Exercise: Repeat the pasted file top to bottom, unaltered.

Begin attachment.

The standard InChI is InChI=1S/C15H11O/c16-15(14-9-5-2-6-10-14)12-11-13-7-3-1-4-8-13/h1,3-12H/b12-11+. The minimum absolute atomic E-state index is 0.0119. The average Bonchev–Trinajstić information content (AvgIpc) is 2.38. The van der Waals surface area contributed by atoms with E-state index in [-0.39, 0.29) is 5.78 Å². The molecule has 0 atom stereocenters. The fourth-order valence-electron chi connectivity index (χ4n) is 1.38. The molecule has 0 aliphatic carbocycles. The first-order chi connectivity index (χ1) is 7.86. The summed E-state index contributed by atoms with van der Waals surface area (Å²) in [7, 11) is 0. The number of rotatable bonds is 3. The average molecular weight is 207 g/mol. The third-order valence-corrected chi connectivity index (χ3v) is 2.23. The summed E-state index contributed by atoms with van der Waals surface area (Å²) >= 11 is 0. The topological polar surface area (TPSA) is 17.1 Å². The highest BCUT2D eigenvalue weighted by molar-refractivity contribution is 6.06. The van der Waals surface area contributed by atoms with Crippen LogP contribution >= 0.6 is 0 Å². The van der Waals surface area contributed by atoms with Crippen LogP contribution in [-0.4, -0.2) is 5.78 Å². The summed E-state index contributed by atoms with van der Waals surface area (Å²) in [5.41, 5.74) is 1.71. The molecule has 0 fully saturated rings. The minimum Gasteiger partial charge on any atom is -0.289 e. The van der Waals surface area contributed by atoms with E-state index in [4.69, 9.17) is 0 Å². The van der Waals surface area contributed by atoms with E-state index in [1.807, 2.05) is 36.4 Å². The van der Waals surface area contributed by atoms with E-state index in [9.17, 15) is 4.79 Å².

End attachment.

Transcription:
The standard InChI is InChI=1S/C15H11O/c16-15(14-9-5-2-6-10-14)12-11-13-7-3-1-4-8-13/h1,3-12H/b12-11+. The minimum absolute atomic E-state index is 0.0119. The average Bonchev–Trinajstić information content (AvgIpc) is 2.38. The van der Waals surface area contributed by atoms with E-state index in [-0.39, 0.29) is 5.78 Å². The molecule has 0 atom stereocenters. The fourth-order valence-electron chi connectivity index (χ4n) is 1.38. The molecule has 0 aliphatic carbocycles. The first-order chi connectivity index (χ1) is 7.86. The summed E-state index contributed by atoms with van der Waals surface area (Å²) in [7, 11) is 0. The number of rotatable bonds is 3. The average molecular weight is 207 g/mol. The third-order valence-corrected chi connectivity index (χ3v) is 2.23. The summed E-state index contributed by atoms with van der Waals surface area (Å²) >= 11 is 0. The topological polar surface area (TPSA) is 17.1 Å². The highest BCUT2D eigenvalue weighted by molar-refractivity contribution is 6.06. The van der Waals surface area contributed by atoms with Crippen LogP contribution >= 0.6 is 0 Å². The van der Waals surface area contributed by atoms with Crippen LogP contribution in [-0.4, -0.2) is 5.78 Å². The summed E-state index contributed by atoms with van der Waals surface area (Å²) in [5.41, 5.74) is 1.71. The molecule has 0 fully saturated rings. The minimum Gasteiger partial charge on any atom is -0.289 e. The van der Waals surface area contributed by atoms with E-state index in [4.69, 9.17) is 0 Å². The van der Waals surface area contributed by atoms with E-state index in [1.807, 2.05) is 36.4 Å². The van der Waals surface area contributed by atoms with E-state index in [9.17, 15) is 4.79 Å².